Suppressing the vote is in the news a lot this election. Several media organizations have reported that the Trump campaign is trying to suppress the vote in an attempt to win the election. Voter suppression can occur through discouraging people to vote by running a negative campaign or disenfranchising voters by claiming that the system is rigged and votes don’t really matter. Votes can also be suppressed by managing resources in a sinister way.
There were very long voting lines in Ohio (a battleground state) in 2004, 2008, and 2012 that led some to question state officials motives. A 2008 NY Times article by Adam Cohen outlines some of the allocation issues in Ohio on Election Day in 2004. One way to suppress the vote is to under-allocate voting machines to precincts, which leads to voting queues exploding. As a result, many voters will balk or renege before voting, thus suppressing the vote. Under-allocating voting machines in a targeted set of precincts can suppress the vote of one political party.
Bad resource allocation can suppress the vote, whether it is intentional or not. And that’s a problem. Good planning doesn’t just to efficiency and effectiveness; it also leads to equity — everyone having equal opportunity to vote and equal access to a relatively short voting queue in their precinct.
Queue basics: the voters are customers who enter the system, where the system is a precinct’s voting location with several voting machines or booths. The voters wait in a queue to cast their votes in voting booths (the servers). The queue can get long due to one or more of these three factors:
- The arrival rate can be too high
- Voters take too long to cast their vote
- There are too few voting booths
We generally assume that the arrival rate and the voting time are exogenously given input parameters and that the only thing we can control is #3, the number of voting booths at each precinct. This is mostly true. Technically, we don’t have much control over factors #1 and #2. Voters show up to vote when they want and take the time they need to cast a vote. However, a precinct with a very long line can encourage voters to balk (not enter the queue) or renege (leave the queue after waiting for a bit), which means that we have some control over the effective voting rate. We can lower the effective voting rate by allocating too few voting booths to a precinct. This is how you can suppress the vote.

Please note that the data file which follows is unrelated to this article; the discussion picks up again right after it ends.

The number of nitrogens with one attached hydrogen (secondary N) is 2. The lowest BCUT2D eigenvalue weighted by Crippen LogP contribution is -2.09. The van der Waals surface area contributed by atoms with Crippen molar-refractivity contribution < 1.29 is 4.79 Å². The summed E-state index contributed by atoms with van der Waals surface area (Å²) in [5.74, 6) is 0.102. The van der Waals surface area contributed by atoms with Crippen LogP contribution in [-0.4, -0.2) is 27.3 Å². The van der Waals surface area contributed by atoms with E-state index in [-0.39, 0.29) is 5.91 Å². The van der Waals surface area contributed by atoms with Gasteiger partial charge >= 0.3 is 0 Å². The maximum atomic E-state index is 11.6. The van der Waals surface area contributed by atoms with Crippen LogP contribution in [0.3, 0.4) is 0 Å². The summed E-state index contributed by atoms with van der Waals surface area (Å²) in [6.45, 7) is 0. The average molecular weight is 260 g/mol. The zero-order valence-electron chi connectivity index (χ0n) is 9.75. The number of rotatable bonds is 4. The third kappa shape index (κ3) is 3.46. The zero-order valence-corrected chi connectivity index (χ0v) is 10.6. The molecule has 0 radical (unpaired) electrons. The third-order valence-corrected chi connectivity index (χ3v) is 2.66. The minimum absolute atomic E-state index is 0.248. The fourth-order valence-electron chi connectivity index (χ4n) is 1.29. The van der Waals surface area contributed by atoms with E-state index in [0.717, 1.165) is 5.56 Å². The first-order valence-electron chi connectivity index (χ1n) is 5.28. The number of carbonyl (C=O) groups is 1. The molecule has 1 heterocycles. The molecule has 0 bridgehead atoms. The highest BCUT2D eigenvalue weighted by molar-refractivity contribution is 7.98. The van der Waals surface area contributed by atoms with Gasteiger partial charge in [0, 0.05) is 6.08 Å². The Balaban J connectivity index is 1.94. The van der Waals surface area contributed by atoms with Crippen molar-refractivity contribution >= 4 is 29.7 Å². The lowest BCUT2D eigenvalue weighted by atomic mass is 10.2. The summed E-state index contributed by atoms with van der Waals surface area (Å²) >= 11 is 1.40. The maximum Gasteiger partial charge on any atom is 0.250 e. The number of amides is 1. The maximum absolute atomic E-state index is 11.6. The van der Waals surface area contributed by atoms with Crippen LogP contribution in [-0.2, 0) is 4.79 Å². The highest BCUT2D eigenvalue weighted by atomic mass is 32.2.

You can also suppress the vote by not anticipating a longer ballot, since the time it takes to vote is largely determined by the length of the ballot. A long ballot or a ballot with referendums that are worded in confusing legalese can slow down the voting process and lead to very long queues. It’s important to study the ballot length and request more voting booths if the ballot is long.
A 2013 paper by Muer Yang, Michael Fry, David Kelton, and Ted Allen called “Improving Voting Systems through Service‐Operations Management” studies how to allocate voting machines to precincts using queueing models and simulation models. All authors were at Ohio universities at the time, and they develop a method for allocating booths to precincts that are robust to assumptions regarding the potential arrival patterns of the voters and the possibility of voting machine failure.
One way to avoid waiting in line on Election Day is to vote early or with an absentee ballot. I hate waiting in line so I already did this. NPR has full coverage of how to vote early. Many–but not all–states allow for early in-person or by mail voting with no excuse necessary. Voting early helps to reduce the arrival rate on Election Day, which reduces waiting times while not suppressing the vote.
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- Many of the polls are a dead heat. Why doesn’t this mean that Obama has a 50-50 chance of being reelected? (from 2012)
- Queueing on Election Day
- Waiting is torture but it’s not so bad if there are mirrors or trees
- More than one way to play Presidential pick ’em
- why is it so easy to forecast the Presidential election and so hard to forecast the NCAA basketball tournament?